Our award-winning reporting has moved

Context provides news and analysis on three of the world’s most critical issues:

climate change, the impact of technology on society, and inclusive economies.

'Apocalypse': rare lightning adds to quake awe in Mexico

by Reuters
Wednesday, 8 September 2021 10:37 GMT

Sept 8 (Reuters) - A rare natural light show flashed across the night sky during a powerful earthquake that shook Mexico City and beach resort Acapulco late on Tuesday, adding to a sense of doom as startled residents rushed into the streets.

Twitter users posted dozens of videos of the phenomenon, prompting a trend under the tag Apocalipsis, which is Spanish for Apocalypse, the biblical term used to denote the end of the world.

The 7.0 magnitude quake, which hit 11 miles (17.7 km) northeast of Acapulco in southwestern Guerrero state killed one man and damaged buildings in the holiday getaway but did not appear to cause widespread destruction, authorities said in initial reports.

There were no reports of significant damage in Mexico City.

In footage from Acapulco, the flashes start shortly after the ground starts shaking, illuminating previously darkened hills behind the ocean bay and at one point appearing to bathe buildings on the shoreline in bright light.

In Mexico City, panicked residents tried to keep their balance outside an apartment building while the sky flashed blue, white and pink, another video on social media showed.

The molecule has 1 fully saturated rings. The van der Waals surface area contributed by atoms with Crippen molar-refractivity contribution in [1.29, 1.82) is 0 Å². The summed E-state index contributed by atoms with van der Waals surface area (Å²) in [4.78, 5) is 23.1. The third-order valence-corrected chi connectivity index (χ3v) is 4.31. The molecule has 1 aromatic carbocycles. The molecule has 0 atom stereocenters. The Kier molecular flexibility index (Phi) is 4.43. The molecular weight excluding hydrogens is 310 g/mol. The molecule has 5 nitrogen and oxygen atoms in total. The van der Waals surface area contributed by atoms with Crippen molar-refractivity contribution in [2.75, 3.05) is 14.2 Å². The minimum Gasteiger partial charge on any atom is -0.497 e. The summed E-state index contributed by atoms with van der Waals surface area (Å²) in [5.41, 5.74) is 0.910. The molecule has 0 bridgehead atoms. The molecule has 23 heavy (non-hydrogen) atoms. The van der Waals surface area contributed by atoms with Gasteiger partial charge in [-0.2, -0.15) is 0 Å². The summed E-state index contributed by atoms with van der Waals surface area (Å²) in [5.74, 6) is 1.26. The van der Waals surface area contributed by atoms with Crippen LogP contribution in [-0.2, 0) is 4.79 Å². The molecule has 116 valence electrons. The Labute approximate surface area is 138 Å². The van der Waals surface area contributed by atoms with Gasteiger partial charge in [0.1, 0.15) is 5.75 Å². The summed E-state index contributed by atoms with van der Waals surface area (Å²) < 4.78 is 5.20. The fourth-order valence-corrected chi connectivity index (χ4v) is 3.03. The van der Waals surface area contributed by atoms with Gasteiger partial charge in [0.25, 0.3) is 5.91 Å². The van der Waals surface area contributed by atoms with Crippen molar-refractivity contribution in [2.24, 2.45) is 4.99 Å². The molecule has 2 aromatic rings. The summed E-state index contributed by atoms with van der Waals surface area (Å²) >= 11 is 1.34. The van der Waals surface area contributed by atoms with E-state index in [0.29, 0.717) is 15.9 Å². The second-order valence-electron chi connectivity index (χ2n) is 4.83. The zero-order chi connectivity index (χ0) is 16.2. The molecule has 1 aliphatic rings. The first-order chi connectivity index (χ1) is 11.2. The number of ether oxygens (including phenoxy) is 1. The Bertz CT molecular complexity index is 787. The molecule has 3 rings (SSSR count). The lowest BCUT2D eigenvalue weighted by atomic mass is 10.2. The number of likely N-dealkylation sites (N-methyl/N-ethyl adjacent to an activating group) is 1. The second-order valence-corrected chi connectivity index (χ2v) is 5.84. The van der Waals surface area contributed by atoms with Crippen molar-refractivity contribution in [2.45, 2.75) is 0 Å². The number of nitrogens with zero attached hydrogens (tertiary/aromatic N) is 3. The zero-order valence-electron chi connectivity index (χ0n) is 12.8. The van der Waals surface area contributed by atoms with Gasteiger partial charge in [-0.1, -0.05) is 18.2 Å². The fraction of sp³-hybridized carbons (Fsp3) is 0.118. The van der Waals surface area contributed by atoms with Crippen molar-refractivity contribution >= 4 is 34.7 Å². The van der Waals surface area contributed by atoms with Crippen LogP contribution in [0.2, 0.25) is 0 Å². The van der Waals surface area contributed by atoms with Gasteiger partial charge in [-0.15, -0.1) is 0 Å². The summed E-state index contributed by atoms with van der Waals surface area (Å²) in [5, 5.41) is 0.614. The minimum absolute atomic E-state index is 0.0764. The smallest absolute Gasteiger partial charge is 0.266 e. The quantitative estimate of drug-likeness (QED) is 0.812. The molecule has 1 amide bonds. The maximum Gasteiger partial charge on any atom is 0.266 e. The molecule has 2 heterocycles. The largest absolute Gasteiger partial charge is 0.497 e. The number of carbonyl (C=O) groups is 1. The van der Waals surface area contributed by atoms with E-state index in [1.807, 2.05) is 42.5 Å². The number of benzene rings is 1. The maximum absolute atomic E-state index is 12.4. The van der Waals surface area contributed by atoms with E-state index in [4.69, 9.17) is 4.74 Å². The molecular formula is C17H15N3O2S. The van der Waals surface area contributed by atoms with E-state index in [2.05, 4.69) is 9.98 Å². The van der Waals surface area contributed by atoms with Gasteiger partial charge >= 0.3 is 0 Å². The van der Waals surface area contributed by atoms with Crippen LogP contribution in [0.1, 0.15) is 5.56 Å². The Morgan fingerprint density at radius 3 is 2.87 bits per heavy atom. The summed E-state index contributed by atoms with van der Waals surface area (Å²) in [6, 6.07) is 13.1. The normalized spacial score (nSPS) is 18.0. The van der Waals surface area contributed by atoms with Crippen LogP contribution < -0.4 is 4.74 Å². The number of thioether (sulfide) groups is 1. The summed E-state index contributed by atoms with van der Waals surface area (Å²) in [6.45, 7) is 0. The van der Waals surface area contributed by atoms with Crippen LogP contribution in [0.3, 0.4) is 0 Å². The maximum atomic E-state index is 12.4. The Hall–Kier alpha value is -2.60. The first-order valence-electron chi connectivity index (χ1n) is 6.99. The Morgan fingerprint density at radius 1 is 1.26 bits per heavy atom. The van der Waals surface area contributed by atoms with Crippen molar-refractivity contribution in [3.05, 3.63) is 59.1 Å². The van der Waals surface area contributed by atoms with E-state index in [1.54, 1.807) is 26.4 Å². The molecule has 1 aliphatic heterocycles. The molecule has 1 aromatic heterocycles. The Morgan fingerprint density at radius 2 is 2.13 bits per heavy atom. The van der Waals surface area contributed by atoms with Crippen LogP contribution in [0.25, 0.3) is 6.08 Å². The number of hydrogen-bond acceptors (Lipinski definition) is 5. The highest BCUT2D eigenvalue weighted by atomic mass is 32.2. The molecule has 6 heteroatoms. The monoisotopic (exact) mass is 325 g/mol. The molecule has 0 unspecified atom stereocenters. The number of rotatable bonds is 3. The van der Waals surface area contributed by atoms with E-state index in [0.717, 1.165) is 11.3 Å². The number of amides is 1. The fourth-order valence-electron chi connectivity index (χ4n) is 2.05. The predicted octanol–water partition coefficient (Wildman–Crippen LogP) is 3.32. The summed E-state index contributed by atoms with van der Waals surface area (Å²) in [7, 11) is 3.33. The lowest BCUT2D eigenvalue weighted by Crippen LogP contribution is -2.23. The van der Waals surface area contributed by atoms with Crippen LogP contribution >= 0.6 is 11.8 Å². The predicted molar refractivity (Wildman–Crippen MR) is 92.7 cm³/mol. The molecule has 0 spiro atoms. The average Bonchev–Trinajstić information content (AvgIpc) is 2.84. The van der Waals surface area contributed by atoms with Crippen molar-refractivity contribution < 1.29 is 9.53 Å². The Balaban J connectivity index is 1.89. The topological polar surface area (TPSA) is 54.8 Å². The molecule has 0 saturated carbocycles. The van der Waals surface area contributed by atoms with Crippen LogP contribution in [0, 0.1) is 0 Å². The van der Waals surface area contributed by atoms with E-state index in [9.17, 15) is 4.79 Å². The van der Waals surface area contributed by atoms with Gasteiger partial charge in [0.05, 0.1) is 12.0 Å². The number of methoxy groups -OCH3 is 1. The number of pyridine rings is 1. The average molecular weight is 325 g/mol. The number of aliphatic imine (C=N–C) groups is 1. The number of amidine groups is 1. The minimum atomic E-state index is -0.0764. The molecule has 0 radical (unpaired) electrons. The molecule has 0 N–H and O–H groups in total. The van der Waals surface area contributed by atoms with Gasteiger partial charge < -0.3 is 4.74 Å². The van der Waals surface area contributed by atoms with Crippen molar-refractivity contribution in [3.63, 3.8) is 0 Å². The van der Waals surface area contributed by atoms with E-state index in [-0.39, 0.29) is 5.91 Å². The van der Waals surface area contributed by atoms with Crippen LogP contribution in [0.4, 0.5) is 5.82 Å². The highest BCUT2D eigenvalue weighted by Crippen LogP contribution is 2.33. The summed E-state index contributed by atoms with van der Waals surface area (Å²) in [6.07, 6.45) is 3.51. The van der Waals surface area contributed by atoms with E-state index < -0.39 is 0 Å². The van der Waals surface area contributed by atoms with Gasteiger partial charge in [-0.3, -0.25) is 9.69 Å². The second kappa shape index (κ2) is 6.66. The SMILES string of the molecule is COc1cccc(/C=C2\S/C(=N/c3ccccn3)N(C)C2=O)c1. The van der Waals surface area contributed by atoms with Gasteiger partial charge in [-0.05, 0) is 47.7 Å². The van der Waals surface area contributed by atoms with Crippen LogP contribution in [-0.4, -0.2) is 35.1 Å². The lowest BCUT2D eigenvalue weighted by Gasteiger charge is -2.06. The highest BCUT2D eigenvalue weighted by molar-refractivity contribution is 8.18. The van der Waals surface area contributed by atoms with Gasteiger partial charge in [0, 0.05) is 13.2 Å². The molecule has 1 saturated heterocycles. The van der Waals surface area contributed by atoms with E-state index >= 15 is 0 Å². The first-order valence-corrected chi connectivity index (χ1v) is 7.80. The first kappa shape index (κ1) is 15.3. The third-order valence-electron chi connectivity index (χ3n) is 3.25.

Strange lights reported during earthquakes around the world are often imbued with religious meaning by those who witness them. There is little scientific consensus on what causes the luminosity, or even if it is a real phenomenon.

Theories for what researchers call Earthquake Lights (EQL) include friction between moving rocks creating electrical activity. Similar lights were reported by some people during a destructive quake in Mexico in 2017.

Skeptics say witnesses may be seeing more mundane lightning.

"Geophysicists differ on the extent to which they think that individual reports of unusual lighting near the time and epicenter of an earthquake actually represent EQL," the U.S. Geological Survey (USGS) says on its website.

"Some doubt that any of the reports constitute solid evidence," USGS said. (Reporting by Frank Jack Daniel, Editing by William Maclean)

Our Standards: The Thomson Reuters Trust Principles.